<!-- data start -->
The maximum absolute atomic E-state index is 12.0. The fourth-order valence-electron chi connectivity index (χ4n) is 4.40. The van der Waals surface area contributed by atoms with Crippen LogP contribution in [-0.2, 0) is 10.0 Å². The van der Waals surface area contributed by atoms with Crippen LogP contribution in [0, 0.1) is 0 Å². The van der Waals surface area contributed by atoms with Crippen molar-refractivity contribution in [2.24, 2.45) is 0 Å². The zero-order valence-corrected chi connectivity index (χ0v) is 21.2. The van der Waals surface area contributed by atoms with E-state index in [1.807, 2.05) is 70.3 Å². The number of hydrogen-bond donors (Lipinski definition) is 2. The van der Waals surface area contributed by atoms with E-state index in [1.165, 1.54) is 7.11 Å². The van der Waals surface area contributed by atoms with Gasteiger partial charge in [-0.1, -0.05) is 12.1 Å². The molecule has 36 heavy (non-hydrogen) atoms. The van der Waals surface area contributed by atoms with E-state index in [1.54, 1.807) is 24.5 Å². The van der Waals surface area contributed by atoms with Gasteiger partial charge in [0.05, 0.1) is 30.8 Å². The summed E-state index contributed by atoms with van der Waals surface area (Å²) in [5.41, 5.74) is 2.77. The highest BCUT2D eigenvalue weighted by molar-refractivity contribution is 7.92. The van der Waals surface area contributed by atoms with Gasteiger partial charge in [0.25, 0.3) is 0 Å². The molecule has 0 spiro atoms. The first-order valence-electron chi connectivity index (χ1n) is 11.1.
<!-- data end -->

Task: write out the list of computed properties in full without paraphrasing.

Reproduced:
The maximum absolute atomic E-state index is 12.0. The fourth-order valence-electron chi connectivity index (χ4n) is 4.40. The van der Waals surface area contributed by atoms with Crippen LogP contribution in [-0.2, 0) is 10.0 Å². The van der Waals surface area contributed by atoms with Crippen LogP contribution in [0, 0.1) is 0 Å². The van der Waals surface area contributed by atoms with Crippen molar-refractivity contribution in [2.24, 2.45) is 0 Å². The zero-order valence-corrected chi connectivity index (χ0v) is 21.2. The van der Waals surface area contributed by atoms with E-state index in [1.807, 2.05) is 70.3 Å². The number of hydrogen-bond donors (Lipinski definition) is 2. The van der Waals surface area contributed by atoms with E-state index in [1.165, 1.54) is 7.11 Å². The van der Waals surface area contributed by atoms with Gasteiger partial charge in [-0.1, -0.05) is 12.1 Å². The molecule has 36 heavy (non-hydrogen) atoms. The van der Waals surface area contributed by atoms with E-state index in [1.54, 1.807) is 24.5 Å². The van der Waals surface area contributed by atoms with Gasteiger partial charge in [0.05, 0.1) is 30.8 Å². The summed E-state index contributed by atoms with van der Waals surface area (Å²) in [5.41, 5.74) is 2.77. The highest BCUT2D eigenvalue weighted by molar-refractivity contribution is 7.92. The van der Waals surface area contributed by atoms with Gasteiger partial charge in [0.25, 0.3) is 0 Å². The molecule has 0 spiro atoms. The first-order valence-electron chi connectivity index (χ1n) is 11.1.